On a night filled with enthralling Champions League showdowns, including multiple high-scoring affairs and last-minute winners, Borussia Dortmund and Club Brugge met for a joyless 90 minutes that ultimately got Dortmund the three points they needed, thanks to a slapstick 85th minute goal from Christian Pulisic. Here are our match ratings:
Lucien Favre: 6
There’s a saying that’s often (mistakenly) credited to Albert Einstein: “The definition of insanity is doing the same thing over and over again, expecting a different result.” This cliché seems especially appropriate, because many of the problems with Favre’s tactics and squad selection are the same problems that we’ve seen for weeks. Playing Reus as a center forward, leaving in Wolf for 90 minutes, and starting Witsel and Weigl in the same position were all poor decisions, whose ramifications many of us saw coming the moment the squad was announced.
To Favre’s credit, his substitutes were spot-on. He recognized that Sancho was a vacuum on the pitch, and rightfully subbed him off for Pulisic, who was an immediate improvement. He also replaced Götze, who was invisible after the first 15 minutes, with Shinji Kagawa, who brought more creativity and dynamism to Dortmund’s offense. Finally, Favre recognized that Witsel and Weigl were not an effective midfield pairing, and replaced the latter with Mahmoud Dahoud, who contributed to the match-winning goal. Yes, BVB were ultimately very fortunate to score a flukey goal and come away with three points, but it was nice to see Favre recognize some of the problems plaguing BVB, and take the appropriate steps to fix them.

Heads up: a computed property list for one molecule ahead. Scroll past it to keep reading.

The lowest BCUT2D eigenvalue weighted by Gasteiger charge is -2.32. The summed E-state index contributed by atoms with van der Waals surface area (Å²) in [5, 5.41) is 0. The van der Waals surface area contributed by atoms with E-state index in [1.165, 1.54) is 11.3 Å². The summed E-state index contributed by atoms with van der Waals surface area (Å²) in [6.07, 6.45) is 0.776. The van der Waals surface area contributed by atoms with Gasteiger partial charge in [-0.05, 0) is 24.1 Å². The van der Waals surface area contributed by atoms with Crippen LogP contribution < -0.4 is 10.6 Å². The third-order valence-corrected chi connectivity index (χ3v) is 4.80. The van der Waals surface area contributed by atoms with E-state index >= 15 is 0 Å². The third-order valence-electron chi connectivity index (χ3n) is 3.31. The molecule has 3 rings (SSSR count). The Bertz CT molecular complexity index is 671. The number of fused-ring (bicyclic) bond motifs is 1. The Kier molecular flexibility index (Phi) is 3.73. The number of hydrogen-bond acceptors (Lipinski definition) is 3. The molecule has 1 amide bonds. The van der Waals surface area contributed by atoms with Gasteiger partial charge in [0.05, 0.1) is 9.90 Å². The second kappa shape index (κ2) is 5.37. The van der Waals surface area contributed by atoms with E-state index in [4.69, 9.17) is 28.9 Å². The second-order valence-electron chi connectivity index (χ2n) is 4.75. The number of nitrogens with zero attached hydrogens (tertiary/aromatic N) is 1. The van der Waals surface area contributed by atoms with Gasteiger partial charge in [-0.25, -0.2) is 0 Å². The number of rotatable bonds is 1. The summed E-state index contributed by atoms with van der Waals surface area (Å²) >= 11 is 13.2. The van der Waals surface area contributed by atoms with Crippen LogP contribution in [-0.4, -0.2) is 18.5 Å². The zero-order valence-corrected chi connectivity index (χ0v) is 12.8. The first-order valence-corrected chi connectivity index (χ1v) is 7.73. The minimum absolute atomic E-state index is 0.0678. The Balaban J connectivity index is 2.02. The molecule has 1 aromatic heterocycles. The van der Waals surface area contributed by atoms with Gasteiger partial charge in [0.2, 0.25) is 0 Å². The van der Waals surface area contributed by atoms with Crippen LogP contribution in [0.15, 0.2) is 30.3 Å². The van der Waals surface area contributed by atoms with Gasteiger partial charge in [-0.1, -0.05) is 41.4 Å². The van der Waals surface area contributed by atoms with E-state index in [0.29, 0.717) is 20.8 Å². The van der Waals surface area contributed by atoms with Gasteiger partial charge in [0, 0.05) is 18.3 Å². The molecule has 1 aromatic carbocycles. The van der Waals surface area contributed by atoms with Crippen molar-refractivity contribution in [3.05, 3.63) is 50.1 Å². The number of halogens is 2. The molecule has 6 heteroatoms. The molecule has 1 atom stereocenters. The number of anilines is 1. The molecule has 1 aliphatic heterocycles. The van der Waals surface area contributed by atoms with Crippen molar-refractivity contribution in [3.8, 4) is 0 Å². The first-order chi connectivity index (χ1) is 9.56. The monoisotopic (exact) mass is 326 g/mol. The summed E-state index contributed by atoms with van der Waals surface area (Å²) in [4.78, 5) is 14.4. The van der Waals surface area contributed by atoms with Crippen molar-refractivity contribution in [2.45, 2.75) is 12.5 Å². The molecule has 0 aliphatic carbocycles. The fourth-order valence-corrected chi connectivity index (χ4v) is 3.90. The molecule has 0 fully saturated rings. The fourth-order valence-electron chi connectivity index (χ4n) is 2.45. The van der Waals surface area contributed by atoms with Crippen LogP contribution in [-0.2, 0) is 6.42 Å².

Roman Bürki: 7
I know Bürki’s expectations weren’t exactly sky-high to start the season, but the way he’s played so far has me cautiously optimistic. He wasn’t challenged that much, but when needed, he came through.
Marcel Schmelzer: 6
The way some fans are criticizing Schmelzer, you’d think he was the worst player to ever wear a BVB uniform. Yes, Marcel has his faults, and he probably isn’t at the level that BVB need him to be, but he really hasn’t been that bad. For the most part, he was solid defensively last night, with three clearances, a tackle, and an interception. His offensive contributions were comparable to the rest of the squad: bad, but he shouldn’t really be singled out when nobody else is contributing much.
Manuel Akanji: 6
He was mostly solid, but had several poor turnovers that almost led to goals. He has a Hummels-esque tendency to carry the ball into midfield and try to jump-start an attack. He attempted this a couple times last night, and it almost backfired once or twice. While Brugge were fortunately never able to capitalize, that might not always be the case in the future.
It’s frustrating, because Akanji is a rock defensively when he’s in position. I understand his desire to help out on offense, but he should be careful about venturing into midfield.
Abdou Diallo: 7
Diallo continued his good form with another strong defensive performance. He almost scored another goal off a corner, too. If he can become a reliable scoring threat on set pieces, it could go a long way to helping Dortmund’s offensive struggles.
Lukasz Piszczek: 5
As with Schmelzer, the BVB fanbase has been critical of Piszczek to start the year. While Lukasz hasn’t been terrible, he’s showing clear signs of decline. He needs Marius Wolf to cover him on defense, which imposes a heavy opportunity cost on the team’s offensive output. In the coming fixtures, I’d like to see Favre rotate either Toljan or Hakimi into the right back position, both to give Piszczek rest and provide some relief along the wings.